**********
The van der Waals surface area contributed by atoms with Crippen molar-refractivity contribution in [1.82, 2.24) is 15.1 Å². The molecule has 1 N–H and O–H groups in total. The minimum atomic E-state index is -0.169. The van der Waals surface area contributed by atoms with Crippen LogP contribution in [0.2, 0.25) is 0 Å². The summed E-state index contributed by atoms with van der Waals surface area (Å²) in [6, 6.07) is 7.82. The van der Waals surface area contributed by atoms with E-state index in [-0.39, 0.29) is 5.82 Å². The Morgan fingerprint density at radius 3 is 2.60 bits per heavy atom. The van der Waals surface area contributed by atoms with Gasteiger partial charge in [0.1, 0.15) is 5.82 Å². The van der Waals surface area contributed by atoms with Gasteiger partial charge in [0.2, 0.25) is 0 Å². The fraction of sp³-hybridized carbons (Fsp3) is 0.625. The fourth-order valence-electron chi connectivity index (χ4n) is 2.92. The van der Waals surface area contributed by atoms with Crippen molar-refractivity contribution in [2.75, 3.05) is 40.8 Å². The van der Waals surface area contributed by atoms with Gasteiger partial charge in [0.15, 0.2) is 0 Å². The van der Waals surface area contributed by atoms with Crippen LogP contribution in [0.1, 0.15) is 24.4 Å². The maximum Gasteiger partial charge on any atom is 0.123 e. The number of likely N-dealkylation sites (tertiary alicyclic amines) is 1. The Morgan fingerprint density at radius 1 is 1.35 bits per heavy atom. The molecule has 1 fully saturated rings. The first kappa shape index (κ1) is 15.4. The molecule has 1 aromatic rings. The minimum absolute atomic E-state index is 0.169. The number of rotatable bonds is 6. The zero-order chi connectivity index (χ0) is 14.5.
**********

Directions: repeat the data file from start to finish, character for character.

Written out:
The van der Waals surface area contributed by atoms with Crippen molar-refractivity contribution in [1.82, 2.24) is 15.1 Å². The molecule has 1 N–H and O–H groups in total. The minimum atomic E-state index is -0.169. The van der Waals surface area contributed by atoms with Crippen LogP contribution in [0.2, 0.25) is 0 Å². The summed E-state index contributed by atoms with van der Waals surface area (Å²) in [6, 6.07) is 7.82. The van der Waals surface area contributed by atoms with E-state index in [-0.39, 0.29) is 5.82 Å². The Morgan fingerprint density at radius 3 is 2.60 bits per heavy atom. The van der Waals surface area contributed by atoms with Gasteiger partial charge in [0.1, 0.15) is 5.82 Å². The van der Waals surface area contributed by atoms with Gasteiger partial charge in [0.2, 0.25) is 0 Å². The fraction of sp³-hybridized carbons (Fsp3) is 0.625. The fourth-order valence-electron chi connectivity index (χ4n) is 2.92. The van der Waals surface area contributed by atoms with Crippen molar-refractivity contribution in [2.75, 3.05) is 40.8 Å². The van der Waals surface area contributed by atoms with Gasteiger partial charge in [0.15, 0.2) is 0 Å². The van der Waals surface area contributed by atoms with Crippen LogP contribution in [0.1, 0.15) is 24.4 Å². The maximum Gasteiger partial charge on any atom is 0.123 e. The number of likely N-dealkylation sites (tertiary alicyclic amines) is 1. The Morgan fingerprint density at radius 1 is 1.35 bits per heavy atom. The molecule has 1 fully saturated rings. The first kappa shape index (κ1) is 15.4. The molecule has 1 aromatic rings. The minimum absolute atomic E-state index is 0.169. The number of rotatable bonds is 6. The zero-order chi connectivity index (χ0) is 14.5.